Today I intend to take a look at the economy of one of the Gulf states Qatar. It hit the news earlier this month due to these events from Gulf News.
June 5: The UAE, Bahrain, Saudi Arabia, and Egypt cut diplomatic ties with Qatar, accusing Doha of supporting extremism, and giving the countries’ diplomats 48 hours to leave.
June 6: WAM, the UAE state news agency, announces that the country has closed its seaports, as well as its airspace, to all Qatari vessels and airplanes.
So it went into the bad boy/girl camp as diplomatic and economic sanctions were applied. Although in the topsy-turvy world in which we live this happened soon after.
Qatar will sign a deal to buy as many as 36 F-15 jets from the U.S. as the two countries navigate tensions over President Donald Trump’s backing for a Saudi-led coalition’s move to isolate the country for supporting terrorism.
Qatari Defense Minister Khalid Al-Attiyah and his U.S. counterpart, Jim Mattis, completed the $12 billion agreement on Wednesday in Washington, according to the Pentagon.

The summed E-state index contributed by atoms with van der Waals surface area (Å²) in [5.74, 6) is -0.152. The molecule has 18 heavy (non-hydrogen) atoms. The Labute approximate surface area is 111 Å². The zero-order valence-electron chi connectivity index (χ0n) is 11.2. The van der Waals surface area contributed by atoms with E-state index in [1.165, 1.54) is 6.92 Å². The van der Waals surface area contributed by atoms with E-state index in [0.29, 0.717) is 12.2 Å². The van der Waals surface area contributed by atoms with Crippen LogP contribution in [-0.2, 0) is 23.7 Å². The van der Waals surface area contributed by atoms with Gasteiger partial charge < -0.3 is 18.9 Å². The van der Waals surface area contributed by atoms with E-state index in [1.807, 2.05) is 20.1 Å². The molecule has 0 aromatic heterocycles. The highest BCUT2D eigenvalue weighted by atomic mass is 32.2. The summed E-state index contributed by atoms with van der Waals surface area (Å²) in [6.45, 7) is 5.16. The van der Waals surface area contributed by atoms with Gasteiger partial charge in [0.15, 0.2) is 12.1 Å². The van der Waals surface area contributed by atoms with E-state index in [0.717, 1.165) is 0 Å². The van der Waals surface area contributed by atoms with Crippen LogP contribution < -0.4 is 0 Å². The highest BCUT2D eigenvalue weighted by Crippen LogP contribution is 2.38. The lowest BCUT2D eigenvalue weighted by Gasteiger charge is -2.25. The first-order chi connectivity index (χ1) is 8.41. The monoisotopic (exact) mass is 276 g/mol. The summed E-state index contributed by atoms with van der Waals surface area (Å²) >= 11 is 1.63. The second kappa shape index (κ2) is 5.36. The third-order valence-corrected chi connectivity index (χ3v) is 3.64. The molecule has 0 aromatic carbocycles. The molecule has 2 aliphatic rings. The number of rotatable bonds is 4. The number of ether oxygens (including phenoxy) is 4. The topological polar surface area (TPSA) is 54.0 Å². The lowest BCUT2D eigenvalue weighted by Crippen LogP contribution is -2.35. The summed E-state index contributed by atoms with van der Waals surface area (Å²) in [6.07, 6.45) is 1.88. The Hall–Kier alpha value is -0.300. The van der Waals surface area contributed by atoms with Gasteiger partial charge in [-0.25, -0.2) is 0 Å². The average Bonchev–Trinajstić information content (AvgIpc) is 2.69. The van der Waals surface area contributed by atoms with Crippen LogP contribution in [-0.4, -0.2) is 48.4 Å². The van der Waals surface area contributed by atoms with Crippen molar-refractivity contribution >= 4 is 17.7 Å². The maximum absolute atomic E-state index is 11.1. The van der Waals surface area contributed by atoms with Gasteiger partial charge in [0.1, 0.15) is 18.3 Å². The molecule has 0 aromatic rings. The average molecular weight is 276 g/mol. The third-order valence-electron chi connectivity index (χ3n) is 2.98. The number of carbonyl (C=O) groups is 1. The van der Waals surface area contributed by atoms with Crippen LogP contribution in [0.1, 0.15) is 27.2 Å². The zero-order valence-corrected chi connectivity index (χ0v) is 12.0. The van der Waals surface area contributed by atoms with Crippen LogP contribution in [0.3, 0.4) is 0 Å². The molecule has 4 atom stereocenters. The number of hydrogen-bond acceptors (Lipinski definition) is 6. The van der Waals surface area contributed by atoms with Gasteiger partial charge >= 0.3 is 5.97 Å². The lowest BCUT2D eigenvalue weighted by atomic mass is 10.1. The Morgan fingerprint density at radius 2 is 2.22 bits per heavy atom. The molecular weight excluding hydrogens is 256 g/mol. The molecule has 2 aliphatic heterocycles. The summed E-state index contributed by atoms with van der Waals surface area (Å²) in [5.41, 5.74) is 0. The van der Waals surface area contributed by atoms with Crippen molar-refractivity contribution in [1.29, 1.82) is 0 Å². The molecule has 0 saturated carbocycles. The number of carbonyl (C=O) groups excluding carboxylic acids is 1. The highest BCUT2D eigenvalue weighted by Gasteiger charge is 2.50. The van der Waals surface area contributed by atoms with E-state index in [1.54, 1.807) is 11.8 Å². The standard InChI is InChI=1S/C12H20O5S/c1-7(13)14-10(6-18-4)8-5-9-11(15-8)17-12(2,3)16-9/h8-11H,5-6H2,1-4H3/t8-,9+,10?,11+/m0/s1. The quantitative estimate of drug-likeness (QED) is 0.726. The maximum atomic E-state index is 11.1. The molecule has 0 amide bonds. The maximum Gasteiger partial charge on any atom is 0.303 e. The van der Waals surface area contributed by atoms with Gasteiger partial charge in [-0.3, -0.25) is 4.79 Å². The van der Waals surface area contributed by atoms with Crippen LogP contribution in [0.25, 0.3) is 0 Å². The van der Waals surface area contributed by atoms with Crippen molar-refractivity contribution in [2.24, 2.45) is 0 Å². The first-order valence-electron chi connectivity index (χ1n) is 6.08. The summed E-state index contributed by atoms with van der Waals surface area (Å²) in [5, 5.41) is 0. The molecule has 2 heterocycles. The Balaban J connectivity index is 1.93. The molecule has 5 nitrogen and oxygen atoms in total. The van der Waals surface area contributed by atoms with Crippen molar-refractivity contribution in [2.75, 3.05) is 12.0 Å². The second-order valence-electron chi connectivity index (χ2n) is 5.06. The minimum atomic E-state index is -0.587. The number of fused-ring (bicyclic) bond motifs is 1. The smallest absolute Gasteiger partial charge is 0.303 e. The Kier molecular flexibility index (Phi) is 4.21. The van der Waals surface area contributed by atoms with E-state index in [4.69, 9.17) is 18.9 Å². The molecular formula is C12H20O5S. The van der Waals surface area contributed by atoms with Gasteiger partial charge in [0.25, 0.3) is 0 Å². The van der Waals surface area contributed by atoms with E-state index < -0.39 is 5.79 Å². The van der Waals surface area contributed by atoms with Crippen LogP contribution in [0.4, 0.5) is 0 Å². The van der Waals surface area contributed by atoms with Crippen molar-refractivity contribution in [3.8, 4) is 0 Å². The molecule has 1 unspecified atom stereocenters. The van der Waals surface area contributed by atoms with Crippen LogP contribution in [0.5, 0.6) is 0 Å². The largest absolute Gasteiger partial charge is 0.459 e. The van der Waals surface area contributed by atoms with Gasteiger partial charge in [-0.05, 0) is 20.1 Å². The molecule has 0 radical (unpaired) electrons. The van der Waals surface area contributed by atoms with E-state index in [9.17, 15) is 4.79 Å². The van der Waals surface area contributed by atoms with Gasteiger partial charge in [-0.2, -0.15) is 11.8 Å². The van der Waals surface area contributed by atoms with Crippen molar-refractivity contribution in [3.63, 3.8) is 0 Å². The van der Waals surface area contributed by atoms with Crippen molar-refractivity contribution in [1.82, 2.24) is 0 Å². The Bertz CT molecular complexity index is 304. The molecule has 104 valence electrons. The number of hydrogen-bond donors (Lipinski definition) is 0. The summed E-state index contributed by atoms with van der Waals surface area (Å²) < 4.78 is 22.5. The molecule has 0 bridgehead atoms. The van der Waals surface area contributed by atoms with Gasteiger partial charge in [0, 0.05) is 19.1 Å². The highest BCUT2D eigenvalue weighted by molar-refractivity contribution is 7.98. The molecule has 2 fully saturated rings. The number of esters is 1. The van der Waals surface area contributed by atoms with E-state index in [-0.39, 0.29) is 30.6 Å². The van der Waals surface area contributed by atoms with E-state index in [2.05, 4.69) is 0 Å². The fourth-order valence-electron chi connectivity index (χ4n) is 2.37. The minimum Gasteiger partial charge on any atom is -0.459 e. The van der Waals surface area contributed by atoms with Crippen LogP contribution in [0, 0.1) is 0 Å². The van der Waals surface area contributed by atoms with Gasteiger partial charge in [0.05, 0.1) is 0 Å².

The sale “will give Qatar a state of the art capability and increase security cooperation and interoperability between the United States and Qatar,” the Defense Department said in a statement.
I do not know about you but if I thought that someone was indeed sponsoring terrorism I would not be selling them fighter jets! Still I suppose it does help achieve one of the Donald’s main aims which is to boost US manufacturing.
Also whilst we are on the subject of “Madness, they call it madness” there was of course the decision to award the 2022 football World Cup to a country with extraordinarily high temperatures. Also one could hardly claim that football was coming home!
How was the Qatari economy doing?
There was a time when it was party, party, party. From the Financial Times.
ministers used to boast about the economy expanding at one of the fastest rates in the world: in the decade to 2016, growth averaged 13 per cent.
Much of this was of course due to higher prices for crude oil and associated products which then changed.